The University of Michigan plans to develop a new child care center on the Ann Arbor campus that will be designed to meet the unique needs of health care workers at Michigan Medicine.
The Board of Regents on Oct. 20 approved a plan that will allow the university to enter into a partnership with an experienced, outside child care provider to design, build and operate a center.
The new facility will be built on Cornwell Place — east of Ingalls Street and close to Michigan Medicine and the School of Nursing — and will serve up to 200 children.
“University employees, and Michigan Medicine employees specifically, have significant need for child care,” said Marschall Runge, executive vice president for medical affairs and dean of the Medical School. “Currently, there are limited options with sufficient flexibility to meet employee needs, and even fewer options in close proximity to the medical center campus.”
Geoffrey Chatas, executive vice president and chief financial officer, will oversee the project, which is budgeted for up to $12 million. Chatas will be empowered to select and contract with the child care service partner, approving the design of the facility and negotiating all other construction and operations-related matters.
“We intend to structure our contract to take advantage of our partner’s national child care expertise to add more child care capacity quickly and efficiently,” Chatas said.
“Specifically, we would enter into an agreement with the partner to design, build and operate the child care facility, that is subject to university oversight. The university would retain ownership of the land and building and be responsible for financing the construction.”
As part of the design-build contract, Chatas said, the child care service partner will be required to comply with university building standards and design guidelines. Facilities & Operations will manage clearing the site in advance of construction, which includes the removal or demolition of two existing structures.
In the operating agreement, U-M also will establish key performance indicators for operational performance, to which the partner will be held accountable.
The new center is just one approach the university is developing to address the evolving child and family care needs of employees. A steering group of faculty and staff has been working since May to consider how the university can best support the child and family care needs of faculty and staff.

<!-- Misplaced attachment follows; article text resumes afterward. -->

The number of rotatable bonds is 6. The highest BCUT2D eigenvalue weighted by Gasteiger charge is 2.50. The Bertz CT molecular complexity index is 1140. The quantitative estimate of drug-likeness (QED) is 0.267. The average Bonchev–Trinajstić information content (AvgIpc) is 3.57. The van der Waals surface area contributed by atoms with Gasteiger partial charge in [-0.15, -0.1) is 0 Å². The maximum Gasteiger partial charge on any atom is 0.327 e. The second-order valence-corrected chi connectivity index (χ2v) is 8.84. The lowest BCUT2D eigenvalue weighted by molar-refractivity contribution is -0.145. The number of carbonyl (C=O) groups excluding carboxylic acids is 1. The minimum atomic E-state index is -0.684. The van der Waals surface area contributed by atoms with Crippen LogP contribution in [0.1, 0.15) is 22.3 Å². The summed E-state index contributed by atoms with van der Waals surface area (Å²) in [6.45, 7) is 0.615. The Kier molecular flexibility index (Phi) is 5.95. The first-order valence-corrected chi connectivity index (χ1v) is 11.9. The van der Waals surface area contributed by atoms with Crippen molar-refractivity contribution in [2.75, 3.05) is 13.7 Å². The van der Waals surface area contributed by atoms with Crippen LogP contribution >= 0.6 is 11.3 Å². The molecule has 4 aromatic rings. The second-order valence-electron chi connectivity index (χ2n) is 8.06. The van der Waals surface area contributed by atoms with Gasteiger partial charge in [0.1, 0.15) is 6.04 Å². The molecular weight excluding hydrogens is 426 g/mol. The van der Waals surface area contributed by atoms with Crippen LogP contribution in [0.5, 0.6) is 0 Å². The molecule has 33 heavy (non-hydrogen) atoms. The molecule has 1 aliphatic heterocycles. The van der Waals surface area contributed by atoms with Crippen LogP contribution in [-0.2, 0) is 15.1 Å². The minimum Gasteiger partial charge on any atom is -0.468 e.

This work is part of a broader university effort by the Future of Work Steering Group to monitor and adjust how, where and when work is performed, while continuing to carry out the university’s missions and support an inclusive and flexible work environment. The group will make recommendations at the end of the year.
University leaders also have expressed that expanding child care is an important part of successful recruitment and retention of the best faculty, staff and students, as well as to enhance work-life balance and job satisfaction.
“The demand for services at our existing, on-campus children’s centers far exceeds capacity,” said Richard Holcomb, associate vice president for human resources, who co-chairs the Future of Work Steering Group with Christine Gerdes, special counsel to the provost.
Currently, children’s centers on the Ann Arbor campus include the Towsley Children’s House, North Campus Children’s Center and the Health System Children’s Center. The centers collectively accommodate approximately 430 children and are operated by U-M Human Resources.
I wonder why the new center is not also being run by the existing, in-house childcare program, which is absolutely excellent. Will the new center provide the same level of salary and benefits as the current childcare centers? Will the same standards of childcare be maintained?
It would be worthwhile to look at how the US military staffs and runs its Child Development Centers as a model for supporting families of employees that are called on to work unusual hours and schedules, sometimes on a moment’s notice. There’s an excellent profile from the NYTimes from August 31, 2021 that describes the unusual success of that system and why it is one worth emulating.